Secondly, if we bracketed so that the team with the highest points played the 16th and No. 2 played No. 15, etc., without Regions, more teams would travel a lot farther than they do now for even Pre-Regional and Regional games.
And if we place the top 16 teams of each division into four Regions at the end of the season, there would be much more last-minute chaos and controversy over pairings, scouting, hosting, and neutral sites than there is now. It is far better to determine Regions in August than in November.
Some suggest a blend, in other words, for each class, take the top two teams from each Region and then the eight schools left out which have the highest Playoff points, regardless of their Region. But where do you put those eight teams? In what Regions? In what positions within those Regions?
Or, again, do you then discard the Regions and pair No. 1 vs. No. 16 and No. 2 vs. No. 15, etc., creating that chaos and controversy with scouting and hosting and pairing, and causing more teams to travel much farther for Pre-Regional and Regional games?
I usually find myself like a dog chasing its own tail, going round and round without result, except to conclude that the chase is futile and the format that we have is about as close to best as we can make it given the number of schools playing football (619), the unusual geography of our state, and our climate.
Ohio's format is pretty much like ours, but with six classes, qualifying 96 of 706 football schools; and there's a proposal pending to double Ohio's qualifiers. Indiana gets all of its 308 football schools into post-season play by utilizing the last two weeks of the regular season as Playoff games. Wisconsin got 196 of its 389 football schools into its 1997 Playoffs, but isn't sure the effort was worth it; and among the models that Wisconsin is looking at is Michigan.
The MHSAA Football Committee met in January and voted first and strongest that some sort of expansion occur.
Then the committee voted to recommend to the Representative Council a proposal that had been endorsed by the Board of Directors of the Michigan High School Football Coaches Association in January. That plan -- "Proposal 16" -- blends several controversial ideas: (1) reclassification into eight equal divisions; (2) one week earlier start to games; and (3) converting the ninth regular season game to the first round of a six-week Playoff series.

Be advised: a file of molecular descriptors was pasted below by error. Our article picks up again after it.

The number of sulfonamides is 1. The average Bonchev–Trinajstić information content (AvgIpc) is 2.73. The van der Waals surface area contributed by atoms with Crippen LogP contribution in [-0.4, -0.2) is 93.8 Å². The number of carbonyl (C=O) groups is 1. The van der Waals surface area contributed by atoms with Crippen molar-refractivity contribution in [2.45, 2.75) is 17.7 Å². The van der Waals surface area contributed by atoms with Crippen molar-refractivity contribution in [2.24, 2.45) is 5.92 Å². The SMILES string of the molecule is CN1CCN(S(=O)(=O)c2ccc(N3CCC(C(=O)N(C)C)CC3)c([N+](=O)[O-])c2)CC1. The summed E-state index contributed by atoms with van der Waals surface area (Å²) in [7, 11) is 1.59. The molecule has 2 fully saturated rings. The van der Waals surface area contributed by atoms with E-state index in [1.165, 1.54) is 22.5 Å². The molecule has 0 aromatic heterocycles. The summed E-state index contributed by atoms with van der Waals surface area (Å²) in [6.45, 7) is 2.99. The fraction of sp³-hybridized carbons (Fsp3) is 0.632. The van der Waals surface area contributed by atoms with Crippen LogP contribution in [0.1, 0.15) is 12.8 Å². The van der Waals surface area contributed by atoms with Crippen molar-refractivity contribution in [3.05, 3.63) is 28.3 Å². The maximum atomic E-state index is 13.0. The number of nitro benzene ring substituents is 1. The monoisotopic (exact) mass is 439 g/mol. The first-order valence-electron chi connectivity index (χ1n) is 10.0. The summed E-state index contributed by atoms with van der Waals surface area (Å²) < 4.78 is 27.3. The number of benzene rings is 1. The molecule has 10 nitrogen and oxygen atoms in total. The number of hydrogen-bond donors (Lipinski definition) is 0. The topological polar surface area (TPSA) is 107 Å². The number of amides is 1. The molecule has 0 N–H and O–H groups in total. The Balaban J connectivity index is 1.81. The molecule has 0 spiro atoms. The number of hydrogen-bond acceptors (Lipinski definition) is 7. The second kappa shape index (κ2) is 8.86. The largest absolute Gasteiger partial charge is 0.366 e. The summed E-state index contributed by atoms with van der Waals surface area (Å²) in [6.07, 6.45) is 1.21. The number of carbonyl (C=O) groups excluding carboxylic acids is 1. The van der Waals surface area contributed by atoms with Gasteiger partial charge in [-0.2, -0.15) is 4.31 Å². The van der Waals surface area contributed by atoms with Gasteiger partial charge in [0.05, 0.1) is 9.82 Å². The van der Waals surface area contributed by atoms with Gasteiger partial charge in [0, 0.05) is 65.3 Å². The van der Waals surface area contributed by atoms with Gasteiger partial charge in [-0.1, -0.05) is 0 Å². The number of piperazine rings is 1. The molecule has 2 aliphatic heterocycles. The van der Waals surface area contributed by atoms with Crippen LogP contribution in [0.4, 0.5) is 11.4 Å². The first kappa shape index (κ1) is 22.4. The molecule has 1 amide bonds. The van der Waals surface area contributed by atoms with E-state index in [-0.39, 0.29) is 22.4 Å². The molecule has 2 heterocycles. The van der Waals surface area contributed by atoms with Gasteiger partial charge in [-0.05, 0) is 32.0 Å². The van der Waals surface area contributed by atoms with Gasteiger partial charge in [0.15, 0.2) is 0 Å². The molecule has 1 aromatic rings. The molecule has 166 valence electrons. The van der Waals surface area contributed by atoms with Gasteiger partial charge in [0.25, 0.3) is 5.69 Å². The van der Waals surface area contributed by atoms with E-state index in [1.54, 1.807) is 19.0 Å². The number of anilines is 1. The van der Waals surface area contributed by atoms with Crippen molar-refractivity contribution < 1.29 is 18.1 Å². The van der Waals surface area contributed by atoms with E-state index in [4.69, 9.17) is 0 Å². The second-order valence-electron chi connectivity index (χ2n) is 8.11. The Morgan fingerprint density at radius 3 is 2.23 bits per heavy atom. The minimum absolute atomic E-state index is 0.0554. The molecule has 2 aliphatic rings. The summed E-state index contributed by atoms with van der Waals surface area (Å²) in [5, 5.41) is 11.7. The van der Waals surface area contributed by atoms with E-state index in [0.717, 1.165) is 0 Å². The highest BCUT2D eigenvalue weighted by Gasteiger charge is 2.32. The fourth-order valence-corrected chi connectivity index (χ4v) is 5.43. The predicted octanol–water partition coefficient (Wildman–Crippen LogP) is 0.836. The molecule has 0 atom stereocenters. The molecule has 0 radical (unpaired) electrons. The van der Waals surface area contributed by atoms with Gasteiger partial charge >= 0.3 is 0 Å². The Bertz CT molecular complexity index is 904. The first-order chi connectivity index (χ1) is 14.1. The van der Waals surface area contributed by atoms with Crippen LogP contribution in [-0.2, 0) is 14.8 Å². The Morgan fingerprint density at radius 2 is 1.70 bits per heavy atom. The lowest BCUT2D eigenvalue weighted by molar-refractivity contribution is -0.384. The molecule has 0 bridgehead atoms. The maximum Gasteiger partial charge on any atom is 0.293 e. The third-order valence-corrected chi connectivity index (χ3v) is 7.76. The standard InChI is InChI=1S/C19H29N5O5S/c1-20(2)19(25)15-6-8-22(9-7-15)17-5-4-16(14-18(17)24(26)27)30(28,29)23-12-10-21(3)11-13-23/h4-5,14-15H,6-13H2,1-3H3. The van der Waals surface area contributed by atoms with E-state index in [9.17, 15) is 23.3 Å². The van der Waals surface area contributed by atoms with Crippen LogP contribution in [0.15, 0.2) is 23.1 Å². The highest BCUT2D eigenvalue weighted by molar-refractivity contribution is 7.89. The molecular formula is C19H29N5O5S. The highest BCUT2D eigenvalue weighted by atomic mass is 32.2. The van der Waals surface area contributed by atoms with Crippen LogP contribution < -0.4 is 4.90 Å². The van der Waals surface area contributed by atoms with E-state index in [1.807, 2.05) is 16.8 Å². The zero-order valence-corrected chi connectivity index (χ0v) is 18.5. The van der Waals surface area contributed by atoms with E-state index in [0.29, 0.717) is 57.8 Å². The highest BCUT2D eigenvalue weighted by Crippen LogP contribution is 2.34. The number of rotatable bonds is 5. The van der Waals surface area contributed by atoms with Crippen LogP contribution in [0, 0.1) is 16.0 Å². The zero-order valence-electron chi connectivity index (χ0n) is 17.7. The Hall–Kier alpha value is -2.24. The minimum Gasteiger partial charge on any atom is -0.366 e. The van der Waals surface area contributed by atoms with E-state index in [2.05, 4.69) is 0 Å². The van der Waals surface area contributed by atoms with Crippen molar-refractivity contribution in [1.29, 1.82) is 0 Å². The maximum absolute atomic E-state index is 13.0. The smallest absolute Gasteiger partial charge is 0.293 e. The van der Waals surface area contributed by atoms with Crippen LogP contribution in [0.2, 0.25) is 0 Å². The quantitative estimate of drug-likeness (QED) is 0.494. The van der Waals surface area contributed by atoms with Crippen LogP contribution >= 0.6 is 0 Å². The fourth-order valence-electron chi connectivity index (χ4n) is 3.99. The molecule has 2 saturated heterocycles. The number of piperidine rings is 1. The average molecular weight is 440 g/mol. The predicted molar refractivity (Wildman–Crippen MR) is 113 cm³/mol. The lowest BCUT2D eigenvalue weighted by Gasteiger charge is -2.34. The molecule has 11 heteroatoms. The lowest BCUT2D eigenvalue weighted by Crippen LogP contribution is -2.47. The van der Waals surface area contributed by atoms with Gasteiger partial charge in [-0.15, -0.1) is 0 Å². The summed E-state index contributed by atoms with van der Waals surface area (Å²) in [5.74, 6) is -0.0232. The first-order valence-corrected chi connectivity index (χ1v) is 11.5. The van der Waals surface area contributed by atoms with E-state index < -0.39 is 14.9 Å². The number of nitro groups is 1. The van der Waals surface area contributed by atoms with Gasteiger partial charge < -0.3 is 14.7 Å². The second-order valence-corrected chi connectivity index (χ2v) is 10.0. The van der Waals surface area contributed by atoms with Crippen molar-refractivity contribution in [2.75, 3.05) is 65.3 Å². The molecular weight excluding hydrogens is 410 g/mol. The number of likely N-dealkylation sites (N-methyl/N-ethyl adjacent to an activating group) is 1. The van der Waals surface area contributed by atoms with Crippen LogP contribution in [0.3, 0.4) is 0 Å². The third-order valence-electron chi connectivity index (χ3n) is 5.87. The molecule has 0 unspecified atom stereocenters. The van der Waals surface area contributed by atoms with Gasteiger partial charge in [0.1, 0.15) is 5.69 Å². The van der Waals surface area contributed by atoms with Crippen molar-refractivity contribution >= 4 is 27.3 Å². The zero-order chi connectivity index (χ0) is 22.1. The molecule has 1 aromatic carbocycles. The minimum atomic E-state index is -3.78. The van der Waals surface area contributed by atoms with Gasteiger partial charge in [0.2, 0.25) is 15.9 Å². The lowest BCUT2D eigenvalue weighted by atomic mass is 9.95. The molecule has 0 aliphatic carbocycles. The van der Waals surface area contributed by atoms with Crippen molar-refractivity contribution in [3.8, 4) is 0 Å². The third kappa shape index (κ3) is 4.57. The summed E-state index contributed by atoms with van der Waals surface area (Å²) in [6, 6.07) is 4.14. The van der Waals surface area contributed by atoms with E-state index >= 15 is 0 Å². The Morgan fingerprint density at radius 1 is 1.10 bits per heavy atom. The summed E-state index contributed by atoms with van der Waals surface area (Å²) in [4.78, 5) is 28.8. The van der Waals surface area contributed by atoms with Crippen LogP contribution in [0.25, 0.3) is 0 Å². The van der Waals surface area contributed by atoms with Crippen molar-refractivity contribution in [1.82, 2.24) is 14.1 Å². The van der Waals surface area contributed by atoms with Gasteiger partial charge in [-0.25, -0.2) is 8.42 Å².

This quadrupling of Playoff qualifiers to 512 of 619 plus teams by means of a six-game Playoff series after an eight-game regular season, is considered too much by many observers, including veteran football coaches, members of the media, school administrators and MHSAA staff. Some who voted for the expansion to 512 teams, called "Proposal 16" because it qualifies 16 teams out of every Region, have indicated they would have supported a more modest plan for expansion had the Football Coaches Association been aware of such a plan at the time of its January convention and the Board of Directors' vote.
In fact, a more modest plan has been undergoing MHSAA staff discussion since early January. This would not require reclassification into eight equal divisions, nor would it require conversion of the ninth regular season game into the first round of the Playoffs. It would, however, require regular season games to start one week earlier, as is the case in Indiana, Ohio and Wisconsin.
Under this plan, following a nine-game season, 32 teams would qualify in Classes AA, A, BB, B, CC and C for a five-game Playoff series. Classes DD an D, which have about half as many schools as the other divisions, would continue to qualify 16 teams for the Playoffs, and they would have a week off before their Finals at the Silverdome on the Friday after Thanksgiving.
Some folks believe no expansion of the Football Playoffs is best -- a tournament for the elite. Others favor a tournament that allows almost everybody in -- like MHSAA tournaments in other sports, fixing the Playoffs once and for all. Still others prefer the more gradual approach, like all previous expansion of the Football Playoffs.
Stay tuned, and stay involved. And remember, in the work of the MHSAA as in local school business, simple solutions rarely are.